Blue roses have fascinated people for many years. True blue roses are not found in nature, and generations at least since the Victorian times have taken white roses and put them in blue water, thus making them blue. The fascination and attempts at creating a blue rose have finally paid off.
Blue roses did not originate in nature. The rose plant lacks a gene to create the color blue. In the year 2004 the Japanese company Suntory and its Australian subsidiary Florigene added blue genes from pansy flowers to roses and successfully created the world's first blue rose. Delphinidin is the plant pigment that produces a blue hue and is not naturally found in roses.
The world has been entranced with the concept of the blue rose for over a century. As far back as 1840, horticultural societies in Britain and Belgium together offered to award a prize of 500,000 francs to the person who could produce a true blue rose. To be able to create a blue rose has long been considered the "holy grail" of horticulturalists worldwide.
The symbol of the blue rose is mystery and longing to attain the impossible. Some cultures go so far as to say that the holder of a blue rose will have his wishes granted. In Chinese folklore, the blue rose symbolizes hope for unattainable love.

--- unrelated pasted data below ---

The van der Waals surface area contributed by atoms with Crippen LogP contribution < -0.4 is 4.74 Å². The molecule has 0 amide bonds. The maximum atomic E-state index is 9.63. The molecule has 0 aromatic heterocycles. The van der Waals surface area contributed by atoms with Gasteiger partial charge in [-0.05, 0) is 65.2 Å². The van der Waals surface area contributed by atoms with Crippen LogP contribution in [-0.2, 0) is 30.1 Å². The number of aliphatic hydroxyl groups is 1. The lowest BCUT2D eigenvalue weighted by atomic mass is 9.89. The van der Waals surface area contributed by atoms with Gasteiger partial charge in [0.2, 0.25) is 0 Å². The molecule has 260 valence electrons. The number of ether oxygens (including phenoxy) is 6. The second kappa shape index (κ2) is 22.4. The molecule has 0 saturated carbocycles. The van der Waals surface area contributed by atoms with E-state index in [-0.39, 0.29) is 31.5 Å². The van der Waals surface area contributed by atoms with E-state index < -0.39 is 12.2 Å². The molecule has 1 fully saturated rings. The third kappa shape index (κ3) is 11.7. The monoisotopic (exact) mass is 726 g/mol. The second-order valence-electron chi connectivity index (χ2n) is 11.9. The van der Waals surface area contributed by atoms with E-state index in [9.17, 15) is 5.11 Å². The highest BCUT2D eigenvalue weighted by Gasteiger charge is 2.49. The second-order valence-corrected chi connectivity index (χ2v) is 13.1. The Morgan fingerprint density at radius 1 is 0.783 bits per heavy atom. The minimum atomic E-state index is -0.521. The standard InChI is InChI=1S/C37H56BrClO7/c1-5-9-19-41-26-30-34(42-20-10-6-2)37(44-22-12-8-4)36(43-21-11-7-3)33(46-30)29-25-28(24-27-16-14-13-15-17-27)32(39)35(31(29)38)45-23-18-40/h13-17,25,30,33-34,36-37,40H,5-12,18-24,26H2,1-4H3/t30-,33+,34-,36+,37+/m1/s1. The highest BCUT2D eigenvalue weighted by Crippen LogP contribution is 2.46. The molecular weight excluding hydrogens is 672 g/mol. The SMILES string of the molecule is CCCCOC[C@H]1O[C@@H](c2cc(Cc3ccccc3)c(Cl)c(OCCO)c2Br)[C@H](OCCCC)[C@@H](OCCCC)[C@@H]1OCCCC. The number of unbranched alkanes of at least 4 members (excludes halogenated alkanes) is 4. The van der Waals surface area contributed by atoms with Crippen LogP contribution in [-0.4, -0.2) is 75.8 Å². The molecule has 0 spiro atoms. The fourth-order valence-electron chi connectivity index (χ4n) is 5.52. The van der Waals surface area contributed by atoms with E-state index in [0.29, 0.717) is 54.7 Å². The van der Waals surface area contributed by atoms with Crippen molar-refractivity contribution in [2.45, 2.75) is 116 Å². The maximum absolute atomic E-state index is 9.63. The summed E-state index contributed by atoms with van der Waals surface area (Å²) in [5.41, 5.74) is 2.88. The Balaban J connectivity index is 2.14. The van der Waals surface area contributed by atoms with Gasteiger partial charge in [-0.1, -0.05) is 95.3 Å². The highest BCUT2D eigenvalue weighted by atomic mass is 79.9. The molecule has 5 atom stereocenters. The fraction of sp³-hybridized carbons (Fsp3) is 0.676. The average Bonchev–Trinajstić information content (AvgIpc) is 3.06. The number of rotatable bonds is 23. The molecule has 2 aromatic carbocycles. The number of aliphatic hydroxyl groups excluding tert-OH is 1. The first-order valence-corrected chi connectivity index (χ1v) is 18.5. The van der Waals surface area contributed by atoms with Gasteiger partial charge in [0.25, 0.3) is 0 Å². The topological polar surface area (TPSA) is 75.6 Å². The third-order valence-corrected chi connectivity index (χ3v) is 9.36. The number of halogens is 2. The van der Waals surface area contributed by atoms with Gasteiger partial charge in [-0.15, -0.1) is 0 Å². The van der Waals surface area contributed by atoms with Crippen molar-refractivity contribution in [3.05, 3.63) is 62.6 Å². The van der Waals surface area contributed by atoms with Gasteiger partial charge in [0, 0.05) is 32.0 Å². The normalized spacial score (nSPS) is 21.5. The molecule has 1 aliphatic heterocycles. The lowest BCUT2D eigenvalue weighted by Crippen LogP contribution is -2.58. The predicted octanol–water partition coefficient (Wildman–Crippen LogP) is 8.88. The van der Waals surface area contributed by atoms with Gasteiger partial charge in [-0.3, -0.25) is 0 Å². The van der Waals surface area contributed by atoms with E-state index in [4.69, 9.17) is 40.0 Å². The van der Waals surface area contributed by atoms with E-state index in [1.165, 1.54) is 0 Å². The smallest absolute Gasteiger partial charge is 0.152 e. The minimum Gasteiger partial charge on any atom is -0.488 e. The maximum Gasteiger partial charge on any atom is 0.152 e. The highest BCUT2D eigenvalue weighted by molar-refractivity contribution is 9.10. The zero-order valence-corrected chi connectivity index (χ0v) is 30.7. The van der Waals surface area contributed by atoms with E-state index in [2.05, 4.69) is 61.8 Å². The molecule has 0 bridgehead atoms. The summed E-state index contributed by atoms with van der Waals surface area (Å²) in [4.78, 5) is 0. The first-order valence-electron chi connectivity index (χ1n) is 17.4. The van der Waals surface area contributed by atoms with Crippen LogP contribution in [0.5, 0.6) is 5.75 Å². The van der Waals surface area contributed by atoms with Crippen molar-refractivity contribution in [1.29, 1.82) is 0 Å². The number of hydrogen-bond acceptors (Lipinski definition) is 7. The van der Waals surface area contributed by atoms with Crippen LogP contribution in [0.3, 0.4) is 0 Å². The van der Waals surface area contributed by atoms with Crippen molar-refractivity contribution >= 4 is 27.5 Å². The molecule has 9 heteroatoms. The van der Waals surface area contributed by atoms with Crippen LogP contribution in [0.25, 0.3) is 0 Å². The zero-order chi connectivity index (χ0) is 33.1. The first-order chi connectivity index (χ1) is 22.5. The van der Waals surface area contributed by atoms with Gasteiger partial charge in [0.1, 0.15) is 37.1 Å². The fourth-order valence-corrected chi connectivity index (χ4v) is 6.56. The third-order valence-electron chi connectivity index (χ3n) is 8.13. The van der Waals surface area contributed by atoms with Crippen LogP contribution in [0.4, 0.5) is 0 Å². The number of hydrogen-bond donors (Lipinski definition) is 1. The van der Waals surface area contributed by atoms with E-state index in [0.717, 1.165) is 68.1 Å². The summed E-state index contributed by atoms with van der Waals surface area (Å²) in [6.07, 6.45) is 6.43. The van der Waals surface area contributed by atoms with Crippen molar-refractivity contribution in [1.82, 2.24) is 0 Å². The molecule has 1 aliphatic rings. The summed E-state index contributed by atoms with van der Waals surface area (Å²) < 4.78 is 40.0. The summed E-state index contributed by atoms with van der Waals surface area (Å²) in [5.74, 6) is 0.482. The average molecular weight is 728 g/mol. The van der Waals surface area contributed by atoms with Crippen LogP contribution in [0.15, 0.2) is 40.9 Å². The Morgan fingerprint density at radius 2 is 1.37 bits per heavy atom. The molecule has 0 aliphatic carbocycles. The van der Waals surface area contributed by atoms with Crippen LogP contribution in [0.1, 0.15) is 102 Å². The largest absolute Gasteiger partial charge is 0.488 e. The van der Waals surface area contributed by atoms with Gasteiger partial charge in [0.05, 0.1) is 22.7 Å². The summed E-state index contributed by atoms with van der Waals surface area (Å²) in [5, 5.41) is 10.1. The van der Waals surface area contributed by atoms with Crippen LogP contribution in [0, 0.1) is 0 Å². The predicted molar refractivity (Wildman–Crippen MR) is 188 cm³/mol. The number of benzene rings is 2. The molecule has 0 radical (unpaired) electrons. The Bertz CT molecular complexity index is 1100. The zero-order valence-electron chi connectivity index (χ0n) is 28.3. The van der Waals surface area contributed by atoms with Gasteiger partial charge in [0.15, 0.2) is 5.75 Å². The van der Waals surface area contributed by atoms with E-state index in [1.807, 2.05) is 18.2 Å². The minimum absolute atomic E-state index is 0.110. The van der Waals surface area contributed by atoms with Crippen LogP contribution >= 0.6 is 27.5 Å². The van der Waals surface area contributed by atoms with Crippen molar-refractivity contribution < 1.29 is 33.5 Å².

There are many varieties of natural roses and hybrids that have been given the term "blue" in their names. These flowers are not truly blue, however. Blueberry Hill roses are actually light lilac in color. Blueberry Hill rosebushes are considered medium height at about 4 feet, and are said to smell like apples. The Veilchenblau rose is actually purple with white streaks in the petals. This variety is an almost thornless climber. Blue Moon roses are hybrids that are not actually blue, but they are lilac with blue tints. Before Suntory and Florigene's breakthrough, Blue Moon roses were considered the best blue rose. The Blue Nile rose is another lavender hybrid that is celebrated for its strong rose fragrance.
Blue Roses in Literature
"The Glass Menagerie" is a heartbreaking and well-loved stage play written by Tennessee Williams in 1944. One character is Laura, a teenage girl who suffers with pleurosis, a respiratory condition that was more common before the wide use of antibiotics. The main symptom of pleurosis is painful breathing, and it is extremely debilitating. A man on whom Laura has had a crush for many years mis-heard her in high school when she told him she had pleurosis, he heard "blue roses." Blue Roses was his nickname for Laura for that reason.
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